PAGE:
Consistency in the sales process
Much of business is about deadlines. How we respond to deadlines tells our customers and prospects a great deal about us. Getting the order out on time. Paying a bill on time. Respect in business is about meeting commitments and obligations. We have all heard “under promise – over deliver” but the fact is that most businesses “over promise – under deliver”. Most of us have been guilty of this at one time or another.

The amazing thing is that most businesses believe their own public relations. I have, on dozens of occasions, sat in front of salespeople, managers and owners who will swear that they provide great service and consistently exceed the expectations of their clients. When I call them on it by raising examples of where customers were let down and did not receive what was promised, I either hear excuses or denials. Many business people make broad declarations about their businesses and refuse to listen when someone points out that they have fallen short.

How many times have you received a press release announcing the launch of a new product or service by a specific date and nothing happens? How many suppliers send you “monthly” newsletters that only come out two or three times a year?

Air Canada (Canada’s flagship airline) stopped placing comment cards in the seat pockets a few years ago. What does that tell you about its interest in meeting commitments?

Many businesses seem to believe that making a statement is enough. It is not!

Customers will see through it!

We all have friends or relatives who we like but whose word means nothing. What is the result? We discount everything they say – sometimes to where their word has no value!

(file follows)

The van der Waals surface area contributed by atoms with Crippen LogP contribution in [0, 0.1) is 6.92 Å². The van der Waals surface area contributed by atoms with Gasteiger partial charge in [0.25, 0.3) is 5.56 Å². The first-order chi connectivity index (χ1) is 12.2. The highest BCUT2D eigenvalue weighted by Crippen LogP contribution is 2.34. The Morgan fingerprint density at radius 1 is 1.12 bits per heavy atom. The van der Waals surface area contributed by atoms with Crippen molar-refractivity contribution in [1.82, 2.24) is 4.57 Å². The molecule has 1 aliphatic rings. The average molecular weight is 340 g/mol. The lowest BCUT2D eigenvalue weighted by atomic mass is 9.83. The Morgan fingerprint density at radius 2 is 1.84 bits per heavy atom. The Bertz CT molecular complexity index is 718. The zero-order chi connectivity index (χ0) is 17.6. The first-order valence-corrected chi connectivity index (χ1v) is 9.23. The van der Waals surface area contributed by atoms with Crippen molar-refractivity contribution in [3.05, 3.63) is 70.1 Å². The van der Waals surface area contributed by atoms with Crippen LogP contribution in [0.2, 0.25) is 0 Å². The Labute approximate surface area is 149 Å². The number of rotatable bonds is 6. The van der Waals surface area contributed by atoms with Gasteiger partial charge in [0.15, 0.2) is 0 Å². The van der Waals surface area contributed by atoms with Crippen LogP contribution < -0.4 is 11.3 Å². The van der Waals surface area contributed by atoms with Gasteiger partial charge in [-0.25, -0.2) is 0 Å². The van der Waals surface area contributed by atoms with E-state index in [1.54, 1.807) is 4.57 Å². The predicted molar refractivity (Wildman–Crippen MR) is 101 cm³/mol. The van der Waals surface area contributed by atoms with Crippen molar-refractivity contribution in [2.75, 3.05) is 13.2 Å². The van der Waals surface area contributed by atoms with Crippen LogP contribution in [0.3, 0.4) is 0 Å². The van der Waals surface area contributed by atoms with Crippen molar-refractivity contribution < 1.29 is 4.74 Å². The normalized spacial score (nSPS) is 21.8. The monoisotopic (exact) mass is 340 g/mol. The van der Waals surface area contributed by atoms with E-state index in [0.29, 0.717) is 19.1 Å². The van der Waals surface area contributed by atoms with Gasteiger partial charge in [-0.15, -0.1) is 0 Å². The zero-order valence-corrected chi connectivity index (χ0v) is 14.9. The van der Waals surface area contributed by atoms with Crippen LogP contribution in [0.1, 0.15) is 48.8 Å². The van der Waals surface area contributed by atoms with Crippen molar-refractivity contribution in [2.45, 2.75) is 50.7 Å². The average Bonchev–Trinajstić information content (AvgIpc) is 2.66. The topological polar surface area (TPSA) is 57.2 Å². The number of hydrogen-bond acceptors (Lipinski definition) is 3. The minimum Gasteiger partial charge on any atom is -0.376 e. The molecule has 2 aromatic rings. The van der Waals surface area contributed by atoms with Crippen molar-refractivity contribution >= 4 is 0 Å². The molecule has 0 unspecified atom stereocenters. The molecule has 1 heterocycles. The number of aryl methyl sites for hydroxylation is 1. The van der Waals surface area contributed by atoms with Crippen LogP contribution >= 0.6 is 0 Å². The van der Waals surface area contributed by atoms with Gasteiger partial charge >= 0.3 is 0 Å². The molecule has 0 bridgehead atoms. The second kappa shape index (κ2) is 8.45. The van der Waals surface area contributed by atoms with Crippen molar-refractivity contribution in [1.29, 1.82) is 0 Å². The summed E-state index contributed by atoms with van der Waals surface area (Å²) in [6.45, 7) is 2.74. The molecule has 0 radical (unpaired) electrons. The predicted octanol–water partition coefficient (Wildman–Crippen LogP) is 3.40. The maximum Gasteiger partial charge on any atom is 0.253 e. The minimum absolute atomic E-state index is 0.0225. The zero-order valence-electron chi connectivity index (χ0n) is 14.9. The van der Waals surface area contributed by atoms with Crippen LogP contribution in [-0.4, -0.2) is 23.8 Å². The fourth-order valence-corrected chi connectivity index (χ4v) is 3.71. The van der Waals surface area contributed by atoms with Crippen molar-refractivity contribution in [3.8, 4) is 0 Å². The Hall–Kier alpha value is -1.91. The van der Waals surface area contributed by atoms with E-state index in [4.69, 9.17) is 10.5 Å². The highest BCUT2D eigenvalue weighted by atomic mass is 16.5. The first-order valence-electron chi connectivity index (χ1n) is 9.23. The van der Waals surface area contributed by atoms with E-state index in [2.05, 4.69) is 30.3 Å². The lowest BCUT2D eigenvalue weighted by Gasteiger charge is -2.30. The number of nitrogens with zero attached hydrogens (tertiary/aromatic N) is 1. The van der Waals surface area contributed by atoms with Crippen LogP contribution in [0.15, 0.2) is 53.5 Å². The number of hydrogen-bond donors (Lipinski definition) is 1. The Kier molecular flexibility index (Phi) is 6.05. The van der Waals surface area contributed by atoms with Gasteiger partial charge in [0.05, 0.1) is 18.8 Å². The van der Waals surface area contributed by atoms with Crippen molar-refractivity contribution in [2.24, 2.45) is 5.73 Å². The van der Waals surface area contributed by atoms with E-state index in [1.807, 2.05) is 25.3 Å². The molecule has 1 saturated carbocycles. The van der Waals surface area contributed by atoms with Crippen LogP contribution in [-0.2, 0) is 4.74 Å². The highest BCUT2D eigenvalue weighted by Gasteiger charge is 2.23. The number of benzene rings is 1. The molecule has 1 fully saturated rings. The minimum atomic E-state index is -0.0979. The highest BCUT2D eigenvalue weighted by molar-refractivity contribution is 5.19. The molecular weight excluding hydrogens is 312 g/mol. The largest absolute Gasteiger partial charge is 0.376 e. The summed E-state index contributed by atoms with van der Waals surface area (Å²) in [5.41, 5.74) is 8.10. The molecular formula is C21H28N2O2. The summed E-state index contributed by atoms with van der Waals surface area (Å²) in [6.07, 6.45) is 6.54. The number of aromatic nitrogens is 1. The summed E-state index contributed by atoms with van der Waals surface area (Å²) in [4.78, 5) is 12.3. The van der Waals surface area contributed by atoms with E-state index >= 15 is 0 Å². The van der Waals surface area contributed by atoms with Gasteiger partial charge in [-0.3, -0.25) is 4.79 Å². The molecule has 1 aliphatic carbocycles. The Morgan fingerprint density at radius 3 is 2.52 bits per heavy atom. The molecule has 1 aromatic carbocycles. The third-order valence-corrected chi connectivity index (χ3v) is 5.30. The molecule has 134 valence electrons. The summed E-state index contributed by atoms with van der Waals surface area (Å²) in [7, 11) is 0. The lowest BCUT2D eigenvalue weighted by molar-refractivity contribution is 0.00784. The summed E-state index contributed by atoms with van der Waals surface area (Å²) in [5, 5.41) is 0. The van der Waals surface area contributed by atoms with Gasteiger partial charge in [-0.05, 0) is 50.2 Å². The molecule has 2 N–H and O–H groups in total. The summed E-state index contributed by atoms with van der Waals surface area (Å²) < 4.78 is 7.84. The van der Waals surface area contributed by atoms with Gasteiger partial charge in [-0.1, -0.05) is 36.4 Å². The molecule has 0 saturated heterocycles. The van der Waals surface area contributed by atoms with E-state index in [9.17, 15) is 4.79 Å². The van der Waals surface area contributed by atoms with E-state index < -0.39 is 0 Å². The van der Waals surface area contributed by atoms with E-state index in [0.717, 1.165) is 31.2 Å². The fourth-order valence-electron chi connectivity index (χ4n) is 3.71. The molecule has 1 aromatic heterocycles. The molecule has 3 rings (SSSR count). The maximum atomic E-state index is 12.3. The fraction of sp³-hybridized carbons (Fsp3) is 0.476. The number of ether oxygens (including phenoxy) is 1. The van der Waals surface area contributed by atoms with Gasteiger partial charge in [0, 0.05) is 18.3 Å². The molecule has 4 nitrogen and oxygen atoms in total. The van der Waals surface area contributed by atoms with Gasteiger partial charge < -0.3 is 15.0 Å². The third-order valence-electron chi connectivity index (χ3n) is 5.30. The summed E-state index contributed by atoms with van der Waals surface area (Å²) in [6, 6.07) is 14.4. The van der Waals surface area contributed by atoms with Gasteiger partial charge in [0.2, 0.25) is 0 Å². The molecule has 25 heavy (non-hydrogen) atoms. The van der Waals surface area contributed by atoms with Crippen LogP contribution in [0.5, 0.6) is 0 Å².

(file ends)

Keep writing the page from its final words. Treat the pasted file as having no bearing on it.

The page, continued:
Businesses that make promises or guarantees that they are unwilling or unable to consistently deliver lose the trust of customers. The word gets around and business slowly or quickly starts to move somewhere else.

Our employees see through it!

When we make promises and consistently don’t deliver our employees lose confidence. The result is when we launch a new program they don’t buy-in. They may go through the motions. But because they have learned that management does not follow through, they will not put any effort into new programs. They know, from experience, that in time these new programs will simply fade away. This kills all improvement and innovation within a company.

Consistency provides leverage!

When customers and prospects see that our service is consistent and that we meet our promises day-in and day-out a key sales objection is destroyed! Lack of trust becomes a non-issue! Most people do not buy on price – no matter what the market conditions – they buy because of trust.

A huge part of the success of chains like McDonald’s and Starbuck’s is that customers know the service and product will always be consistent from store to store.

Make a promise and stick with it. Set a standard and meet it consistently. Say you will do something and do it! Your sales will grow just as consistently!

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